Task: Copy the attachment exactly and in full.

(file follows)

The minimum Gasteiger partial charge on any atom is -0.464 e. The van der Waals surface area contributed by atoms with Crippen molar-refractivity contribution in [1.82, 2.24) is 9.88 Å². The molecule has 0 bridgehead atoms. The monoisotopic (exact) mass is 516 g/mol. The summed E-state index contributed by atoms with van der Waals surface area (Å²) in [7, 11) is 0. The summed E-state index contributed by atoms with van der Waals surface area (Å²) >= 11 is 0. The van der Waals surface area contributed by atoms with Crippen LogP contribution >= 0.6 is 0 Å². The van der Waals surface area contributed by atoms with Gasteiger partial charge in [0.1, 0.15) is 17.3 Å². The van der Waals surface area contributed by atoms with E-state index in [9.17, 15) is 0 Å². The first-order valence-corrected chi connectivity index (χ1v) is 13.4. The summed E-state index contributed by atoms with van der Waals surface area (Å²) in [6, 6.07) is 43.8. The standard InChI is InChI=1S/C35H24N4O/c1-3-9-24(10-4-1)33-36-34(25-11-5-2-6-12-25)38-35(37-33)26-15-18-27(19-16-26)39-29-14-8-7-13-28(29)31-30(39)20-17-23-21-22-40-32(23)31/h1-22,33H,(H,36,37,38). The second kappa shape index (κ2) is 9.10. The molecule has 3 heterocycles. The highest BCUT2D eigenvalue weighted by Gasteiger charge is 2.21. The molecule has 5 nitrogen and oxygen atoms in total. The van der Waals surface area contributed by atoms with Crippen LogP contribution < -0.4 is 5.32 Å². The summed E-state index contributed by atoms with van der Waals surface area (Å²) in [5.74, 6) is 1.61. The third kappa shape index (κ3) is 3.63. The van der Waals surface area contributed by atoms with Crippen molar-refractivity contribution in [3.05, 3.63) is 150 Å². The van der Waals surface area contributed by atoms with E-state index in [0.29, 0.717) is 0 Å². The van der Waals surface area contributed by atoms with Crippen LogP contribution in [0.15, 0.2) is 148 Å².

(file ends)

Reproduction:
The minimum Gasteiger partial charge on any atom is -0.464 e. The van der Waals surface area contributed by atoms with Crippen molar-refractivity contribution in [1.82, 2.24) is 9.88 Å². The molecule has 0 bridgehead atoms. The monoisotopic (exact) mass is 516 g/mol. The summed E-state index contributed by atoms with van der Waals surface area (Å²) in [7, 11) is 0. The summed E-state index contributed by atoms with van der Waals surface area (Å²) >= 11 is 0. The van der Waals surface area contributed by atoms with Crippen LogP contribution >= 0.6 is 0 Å². The van der Waals surface area contributed by atoms with Gasteiger partial charge in [0.1, 0.15) is 17.3 Å². The van der Waals surface area contributed by atoms with E-state index in [9.17, 15) is 0 Å². The first-order valence-corrected chi connectivity index (χ1v) is 13.4. The summed E-state index contributed by atoms with van der Waals surface area (Å²) in [6, 6.07) is 43.8. The standard InChI is InChI=1S/C35H24N4O/c1-3-9-24(10-4-1)33-36-34(25-11-5-2-6-12-25)38-35(37-33)26-15-18-27(19-16-26)39-29-14-8-7-13-28(29)31-30(39)20-17-23-21-22-40-32(23)31/h1-22,33H,(H,36,37,38). The second kappa shape index (κ2) is 9.10. The molecule has 3 heterocycles. The highest BCUT2D eigenvalue weighted by Gasteiger charge is 2.21. The molecule has 5 nitrogen and oxygen atoms in total. The van der Waals surface area contributed by atoms with Crippen LogP contribution < -0.4 is 5.32 Å². The summed E-state index contributed by atoms with van der Waals surface area (Å²) in [5.74, 6) is 1.61. The third kappa shape index (κ3) is 3.63. The van der Waals surface area contributed by atoms with Crippen molar-refractivity contribution in [3.05, 3.63) is 150 Å². The van der Waals surface area contributed by atoms with E-state index in [0.29, 0.717) is 0 Å². The van der Waals surface area contributed by atoms with Crippen LogP contribution in [0.15, 0.2) is 148 Å².